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Transcript
```Discrete Mathematics
Chapter 1.
The Foundations
Cheng-Chia Chen
Transparency No. 1-0
The Foundations
1. The foundations
Logic:
 The basis of all mathematical reasoning
 has practical applications to the design of
computing machine
 give the precise meaning of math. statements.
Sets:
 The basis of all mathematical structures.
 definitions, operations
Functions :
 definitions, classification, operations
Transparency No. 1-2
The Foundations
1.1 Logic
Proposition:
 A statement that is either true or false (,but not
both).
 Example:
1. Taipei is the capital of ROC. 2. Tokyo is the capital of Korea.
3. 1+1 = 2. 4. 2+2 = 3.
5. There is no integer x,y,z and n > 2 s.t.
xn + yn = zn ---- Fermat’s last theorem
6. “Every even number is the sum of two prime numbers.” ---Goldaach’s conjecture (1742)
==>
1. Statement (1)~(5) are propositions,
2. (1),(3) are true; (2),(4) are false.
3. Nobody knew (5) is true or false until 1994, but it must be
true or false, hence it is a proposition. (6) open problem.
Transparency No. 1-3
The Foundations
More Examples
Examples:
1. What time is it? (interrogative)
2. Read this carefully! (command)
3. x+1 = 2.
4. x+y = z.
==>
1. (1) and (2) are not statements
2. (3) and (4) are not propositions:
neither true nor false!
Transparency No. 1-4
The Foundations
Propositional variables and propositional constants
 In algebra, we use variables to denote an item with
unspecified value.
 e.g. 10 chickens and rabbits in a cage with 16 feet. ==>
#rabbits = ? and #chickens=?
 ==> let x = #rabbits, y = #chickens
 ==> x + y = 10 /\ 2x + 4y = 16.
 Likewise, In logic, we can use propositional variable
to denote an arbitrary proposition with unspecified
truth value.
 e.g., If it is raining, the ground is wet. since the ground is
wet, it is raining now.
 ==> Let p =def “It is raining”, q =def “the ground is wet”
 ==> ((p ->q) /\ q) -> p.
 Propositional constants: only two values:
 T(true), F(false).
Transparency No. 1-5
The Foundations
Forming Compound propositions from simpler ones
 Primitive propositions:


propositional variables
propositional constants
 P, Q: two known propositions
 Then the followings are also propositions:
1. “P and Q” : ( P /\ Q) conjunction of P and Q
2. “It is not the case that p”: (~P) negation of P
3. “P or Q” : (P \/ Q) disjunction of P and Q
4. “P implies Q” : ( P  Q) implication
 P : antecedent, premise, hypotheses;
 Q: consequence, conclusion
 equivalent phrase:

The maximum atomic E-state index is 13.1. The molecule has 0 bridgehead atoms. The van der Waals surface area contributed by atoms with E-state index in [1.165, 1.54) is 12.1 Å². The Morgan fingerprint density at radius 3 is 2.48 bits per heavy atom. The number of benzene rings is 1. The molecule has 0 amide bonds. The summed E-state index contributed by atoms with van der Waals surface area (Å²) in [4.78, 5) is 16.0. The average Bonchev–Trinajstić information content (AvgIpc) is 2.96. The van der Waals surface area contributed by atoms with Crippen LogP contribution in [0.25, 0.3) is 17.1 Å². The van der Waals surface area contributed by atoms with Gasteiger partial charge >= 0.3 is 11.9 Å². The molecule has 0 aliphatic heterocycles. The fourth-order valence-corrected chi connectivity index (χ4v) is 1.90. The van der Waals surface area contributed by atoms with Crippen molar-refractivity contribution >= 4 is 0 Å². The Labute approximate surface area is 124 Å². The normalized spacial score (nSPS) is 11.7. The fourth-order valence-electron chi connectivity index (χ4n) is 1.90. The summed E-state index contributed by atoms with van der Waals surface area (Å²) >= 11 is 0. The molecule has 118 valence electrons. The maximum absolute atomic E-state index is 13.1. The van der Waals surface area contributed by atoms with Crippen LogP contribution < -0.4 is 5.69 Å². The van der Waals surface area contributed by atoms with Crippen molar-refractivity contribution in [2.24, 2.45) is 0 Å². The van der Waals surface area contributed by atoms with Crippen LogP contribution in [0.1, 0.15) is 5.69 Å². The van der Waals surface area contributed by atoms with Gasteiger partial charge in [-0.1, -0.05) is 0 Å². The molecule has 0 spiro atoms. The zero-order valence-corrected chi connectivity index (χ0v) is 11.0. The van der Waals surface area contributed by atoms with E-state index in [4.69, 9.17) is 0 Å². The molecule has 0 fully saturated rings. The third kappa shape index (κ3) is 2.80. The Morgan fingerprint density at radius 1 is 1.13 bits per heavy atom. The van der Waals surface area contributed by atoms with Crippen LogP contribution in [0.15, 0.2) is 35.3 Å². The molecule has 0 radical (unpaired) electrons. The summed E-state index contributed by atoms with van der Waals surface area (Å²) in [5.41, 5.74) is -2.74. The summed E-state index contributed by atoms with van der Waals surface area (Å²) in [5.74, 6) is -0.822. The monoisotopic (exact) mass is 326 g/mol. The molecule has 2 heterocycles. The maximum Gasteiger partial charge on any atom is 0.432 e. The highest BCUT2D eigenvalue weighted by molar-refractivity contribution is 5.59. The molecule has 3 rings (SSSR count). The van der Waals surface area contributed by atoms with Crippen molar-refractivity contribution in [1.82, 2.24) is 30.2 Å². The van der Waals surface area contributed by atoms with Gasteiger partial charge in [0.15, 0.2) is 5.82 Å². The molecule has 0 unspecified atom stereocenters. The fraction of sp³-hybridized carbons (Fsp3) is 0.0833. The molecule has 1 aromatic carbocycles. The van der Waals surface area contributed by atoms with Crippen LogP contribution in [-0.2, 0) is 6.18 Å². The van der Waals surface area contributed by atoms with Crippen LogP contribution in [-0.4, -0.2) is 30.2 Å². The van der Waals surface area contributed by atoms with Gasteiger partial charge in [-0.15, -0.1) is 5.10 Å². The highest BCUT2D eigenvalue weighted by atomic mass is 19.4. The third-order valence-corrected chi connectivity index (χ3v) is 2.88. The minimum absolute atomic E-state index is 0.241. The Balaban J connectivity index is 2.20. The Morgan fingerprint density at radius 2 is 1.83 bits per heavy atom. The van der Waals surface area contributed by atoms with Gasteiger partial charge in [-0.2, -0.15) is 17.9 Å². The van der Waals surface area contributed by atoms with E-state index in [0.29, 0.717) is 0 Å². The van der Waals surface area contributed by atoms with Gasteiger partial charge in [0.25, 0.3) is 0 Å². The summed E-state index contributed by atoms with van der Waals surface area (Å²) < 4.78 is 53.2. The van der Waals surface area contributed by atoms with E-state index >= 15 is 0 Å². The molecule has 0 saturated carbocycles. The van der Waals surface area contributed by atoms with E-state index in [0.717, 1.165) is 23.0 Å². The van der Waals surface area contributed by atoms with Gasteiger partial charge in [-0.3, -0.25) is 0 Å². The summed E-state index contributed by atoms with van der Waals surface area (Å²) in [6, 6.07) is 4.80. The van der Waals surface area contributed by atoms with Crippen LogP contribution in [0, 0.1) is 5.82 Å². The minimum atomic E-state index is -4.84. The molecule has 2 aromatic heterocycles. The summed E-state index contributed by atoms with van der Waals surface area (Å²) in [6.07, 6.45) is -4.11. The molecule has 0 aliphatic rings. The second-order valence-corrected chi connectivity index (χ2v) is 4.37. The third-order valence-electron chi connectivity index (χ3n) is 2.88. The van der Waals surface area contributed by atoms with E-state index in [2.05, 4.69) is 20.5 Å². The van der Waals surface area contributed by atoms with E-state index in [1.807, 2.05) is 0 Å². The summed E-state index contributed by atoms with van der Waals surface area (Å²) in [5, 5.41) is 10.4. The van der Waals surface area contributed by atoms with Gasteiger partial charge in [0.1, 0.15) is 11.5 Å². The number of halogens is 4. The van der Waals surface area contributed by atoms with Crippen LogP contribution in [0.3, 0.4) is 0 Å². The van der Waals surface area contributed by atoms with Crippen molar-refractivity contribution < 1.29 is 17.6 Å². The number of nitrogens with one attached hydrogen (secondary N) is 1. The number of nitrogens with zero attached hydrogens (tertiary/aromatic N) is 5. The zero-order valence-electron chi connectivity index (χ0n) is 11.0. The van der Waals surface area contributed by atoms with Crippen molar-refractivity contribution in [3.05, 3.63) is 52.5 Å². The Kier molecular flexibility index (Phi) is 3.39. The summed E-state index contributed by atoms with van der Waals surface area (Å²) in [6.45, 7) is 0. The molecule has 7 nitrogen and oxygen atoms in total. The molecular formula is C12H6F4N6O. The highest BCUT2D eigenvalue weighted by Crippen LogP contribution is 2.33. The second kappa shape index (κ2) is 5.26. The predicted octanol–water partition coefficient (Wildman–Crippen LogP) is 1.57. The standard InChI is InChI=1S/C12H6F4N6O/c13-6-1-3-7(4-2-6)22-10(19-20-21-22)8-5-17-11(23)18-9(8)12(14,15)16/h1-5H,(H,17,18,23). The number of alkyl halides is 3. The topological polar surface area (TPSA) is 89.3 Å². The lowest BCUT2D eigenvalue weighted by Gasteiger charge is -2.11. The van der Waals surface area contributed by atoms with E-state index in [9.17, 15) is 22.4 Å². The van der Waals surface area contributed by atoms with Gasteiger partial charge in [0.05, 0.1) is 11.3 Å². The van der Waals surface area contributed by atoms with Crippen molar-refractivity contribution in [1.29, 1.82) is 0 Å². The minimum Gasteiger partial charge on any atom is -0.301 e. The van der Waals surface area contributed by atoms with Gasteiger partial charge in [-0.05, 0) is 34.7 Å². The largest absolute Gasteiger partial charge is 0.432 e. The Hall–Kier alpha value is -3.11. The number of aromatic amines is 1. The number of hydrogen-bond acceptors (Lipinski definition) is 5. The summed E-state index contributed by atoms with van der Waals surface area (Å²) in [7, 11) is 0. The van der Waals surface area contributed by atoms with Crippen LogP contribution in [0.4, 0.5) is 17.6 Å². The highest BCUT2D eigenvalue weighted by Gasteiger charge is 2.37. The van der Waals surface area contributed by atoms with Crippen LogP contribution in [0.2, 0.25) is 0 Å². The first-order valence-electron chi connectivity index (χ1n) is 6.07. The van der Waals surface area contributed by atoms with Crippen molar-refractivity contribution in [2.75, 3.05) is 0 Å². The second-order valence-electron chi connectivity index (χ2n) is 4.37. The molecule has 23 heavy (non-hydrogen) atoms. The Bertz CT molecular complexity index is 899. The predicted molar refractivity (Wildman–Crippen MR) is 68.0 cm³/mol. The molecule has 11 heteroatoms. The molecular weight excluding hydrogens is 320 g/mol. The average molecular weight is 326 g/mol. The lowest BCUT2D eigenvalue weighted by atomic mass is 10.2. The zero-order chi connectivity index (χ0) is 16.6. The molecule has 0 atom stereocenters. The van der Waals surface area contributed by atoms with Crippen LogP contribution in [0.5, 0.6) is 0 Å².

– “P entails Q”, “Q if P”, “P only if Q”
5. “p iff q” (p <->q) equivalence of P and Q
Transparency No. 1-6
The Foundations
Truth conditions for compound propositions
1.
2.
3.
4.
5.
P /\ Q is true iff both P and Q are true
P \/ Q is true iff either P or Q is true
~P is true iff P is not true (i.e., false)
P<->Q is true iff both are true or both are false.
PQ is true iff whenever P is true, Q is true
( i.e., it is not the case that P is true but Q is false )
 In the propositions, /\, \/, <-> and  are called binary
connectives(or operations) and ~ is called unary
connective(or operations).
 Other binary connectives are possible.
 What about the truth condition for primitive
propositions?
Transparency No. 1-7
The Foundations
From natural language statements to formal logic expressions








Natural language statement
Today is Friday
I have a test today
It is not the case that today is
Friday
Today is not Friday
Today is Friday and
I have a test today
If today is Friday, then I have
a test today.
Today is Friday or I have a
test today.




symbolized logic expr.
p
q
~p
 ~p
 (P ∧ q)
 (pq)
 (P ∨ q)
Transparency No. 1-8
The Foundations
Truth conditions for propositions
 Problem: when will you say that the sentence:
It_is_raining
is true ?
=> The proposition:” It_is_raining” is true if the meaning
(or fact) that the proposition is intended to represent
occurs(happens, exists) in the situation that the
sentence referred to.
=>Example: Since it is not raining now(the current situation), the
statement It_is_raining is false (in the current situation). But if
it were raining now, then I would say that It_is_raining is true.
 Factors affecting the truth value of a proposition:
 the situation in which the proposition is used.
 the meaning of the proposition.
Transparency No. 1-9
The Foundations
Truth table
•The meaning of logical connectives can be
represented by a truth table.
A
B
~A
A/\B
A\/B
A->B
A<->B
0
0
1
0
0
1
1
0
1
1
0
1
1
0
1
0
0
0
1
0
0
1
1
0
1
1
1
1
Transparency No. 1-10
The Foundations
Other usual connectives
 Besides /\,\/, and <->, there are also some other
connectives as you have known in digital system.